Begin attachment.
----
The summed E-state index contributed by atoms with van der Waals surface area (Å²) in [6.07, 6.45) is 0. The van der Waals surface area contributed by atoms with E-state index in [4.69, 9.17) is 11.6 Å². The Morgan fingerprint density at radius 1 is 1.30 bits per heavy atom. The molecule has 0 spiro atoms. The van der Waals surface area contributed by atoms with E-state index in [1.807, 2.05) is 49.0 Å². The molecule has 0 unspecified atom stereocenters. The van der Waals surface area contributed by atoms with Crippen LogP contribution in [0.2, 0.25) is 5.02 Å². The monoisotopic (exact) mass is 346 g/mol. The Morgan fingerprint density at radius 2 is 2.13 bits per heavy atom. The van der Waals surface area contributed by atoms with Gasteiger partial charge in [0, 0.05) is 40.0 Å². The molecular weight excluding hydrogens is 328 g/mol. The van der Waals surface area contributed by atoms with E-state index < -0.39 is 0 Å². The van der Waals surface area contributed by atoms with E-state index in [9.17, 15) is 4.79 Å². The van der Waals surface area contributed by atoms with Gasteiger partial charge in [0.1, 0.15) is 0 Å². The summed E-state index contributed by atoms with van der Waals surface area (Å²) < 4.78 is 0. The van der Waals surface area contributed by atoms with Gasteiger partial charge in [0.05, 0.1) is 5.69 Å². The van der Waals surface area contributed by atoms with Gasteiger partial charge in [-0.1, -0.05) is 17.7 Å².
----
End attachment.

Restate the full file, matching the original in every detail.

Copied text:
The summed E-state index contributed by atoms with van der Waals surface area (Å²) in [6.07, 6.45) is 0. The van der Waals surface area contributed by atoms with E-state index in [4.69, 9.17) is 11.6 Å². The Morgan fingerprint density at radius 1 is 1.30 bits per heavy atom. The molecule has 0 spiro atoms. The van der Waals surface area contributed by atoms with E-state index in [1.807, 2.05) is 49.0 Å². The molecule has 0 unspecified atom stereocenters. The van der Waals surface area contributed by atoms with Crippen LogP contribution in [0.2, 0.25) is 5.02 Å². The monoisotopic (exact) mass is 346 g/mol. The Morgan fingerprint density at radius 2 is 2.13 bits per heavy atom. The van der Waals surface area contributed by atoms with Gasteiger partial charge in [0, 0.05) is 40.0 Å². The molecular weight excluding hydrogens is 328 g/mol. The van der Waals surface area contributed by atoms with E-state index < -0.39 is 0 Å². The van der Waals surface area contributed by atoms with E-state index in [9.17, 15) is 4.79 Å². The van der Waals surface area contributed by atoms with Gasteiger partial charge in [0.1, 0.15) is 0 Å². The summed E-state index contributed by atoms with van der Waals surface area (Å²) < 4.78 is 0. The van der Waals surface area contributed by atoms with Gasteiger partial charge in [0.05, 0.1) is 5.69 Å². The van der Waals surface area contributed by atoms with Gasteiger partial charge in [-0.1, -0.05) is 17.7 Å².